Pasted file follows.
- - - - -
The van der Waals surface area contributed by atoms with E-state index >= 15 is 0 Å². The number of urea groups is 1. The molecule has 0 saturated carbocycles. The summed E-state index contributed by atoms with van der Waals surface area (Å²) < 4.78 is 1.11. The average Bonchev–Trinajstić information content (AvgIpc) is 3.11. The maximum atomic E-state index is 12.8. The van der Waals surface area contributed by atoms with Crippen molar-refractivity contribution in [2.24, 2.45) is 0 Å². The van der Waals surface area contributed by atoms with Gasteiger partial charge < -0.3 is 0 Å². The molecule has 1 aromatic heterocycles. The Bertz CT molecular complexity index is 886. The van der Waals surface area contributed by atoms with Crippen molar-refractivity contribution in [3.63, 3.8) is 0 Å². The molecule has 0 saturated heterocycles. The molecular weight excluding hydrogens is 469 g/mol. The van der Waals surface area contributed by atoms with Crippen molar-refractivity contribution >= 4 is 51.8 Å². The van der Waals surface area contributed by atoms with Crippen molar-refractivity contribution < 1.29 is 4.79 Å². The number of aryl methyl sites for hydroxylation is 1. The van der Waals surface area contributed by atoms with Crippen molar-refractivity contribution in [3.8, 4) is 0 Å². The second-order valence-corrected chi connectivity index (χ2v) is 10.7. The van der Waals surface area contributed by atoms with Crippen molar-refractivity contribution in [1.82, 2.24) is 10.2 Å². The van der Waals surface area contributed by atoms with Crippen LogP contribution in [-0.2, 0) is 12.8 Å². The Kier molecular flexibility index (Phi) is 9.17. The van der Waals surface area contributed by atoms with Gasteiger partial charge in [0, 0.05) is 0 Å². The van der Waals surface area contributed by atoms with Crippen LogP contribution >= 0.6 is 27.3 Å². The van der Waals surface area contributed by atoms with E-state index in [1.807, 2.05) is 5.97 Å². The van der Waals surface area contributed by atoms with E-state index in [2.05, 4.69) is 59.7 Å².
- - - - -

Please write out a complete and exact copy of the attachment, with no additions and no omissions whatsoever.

The van der Waals surface area contributed by atoms with E-state index >= 15 is 0 Å². The number of urea groups is 1. The molecule has 0 saturated carbocycles. The summed E-state index contributed by atoms with van der Waals surface area (Å²) < 4.78 is 1.11. The average Bonchev–Trinajstić information content (AvgIpc) is 3.11. The maximum atomic E-state index is 12.8. The van der Waals surface area contributed by atoms with Crippen molar-refractivity contribution in [2.24, 2.45) is 0 Å². The van der Waals surface area contributed by atoms with Gasteiger partial charge < -0.3 is 0 Å². The molecule has 1 aromatic heterocycles. The Bertz CT molecular complexity index is 886. The van der Waals surface area contributed by atoms with Crippen molar-refractivity contribution in [3.63, 3.8) is 0 Å². The molecule has 0 saturated heterocycles. The molecular weight excluding hydrogens is 469 g/mol. The van der Waals surface area contributed by atoms with Crippen molar-refractivity contribution >= 4 is 51.8 Å². The van der Waals surface area contributed by atoms with Crippen molar-refractivity contribution < 1.29 is 4.79 Å². The number of aryl methyl sites for hydroxylation is 1. The van der Waals surface area contributed by atoms with Crippen molar-refractivity contribution in [3.8, 4) is 0 Å². The second-order valence-corrected chi connectivity index (χ2v) is 10.7. The van der Waals surface area contributed by atoms with Crippen molar-refractivity contribution in [1.82, 2.24) is 10.2 Å². The van der Waals surface area contributed by atoms with Crippen LogP contribution in [-0.2, 0) is 12.8 Å². The Kier molecular flexibility index (Phi) is 9.17. The van der Waals surface area contributed by atoms with Gasteiger partial charge in [0, 0.05) is 0 Å². The van der Waals surface area contributed by atoms with Crippen LogP contribution >= 0.6 is 27.3 Å². The van der Waals surface area contributed by atoms with E-state index in [1.807, 2.05) is 5.97 Å². The van der Waals surface area contributed by atoms with E-state index in [2.05, 4.69) is 59.7 Å².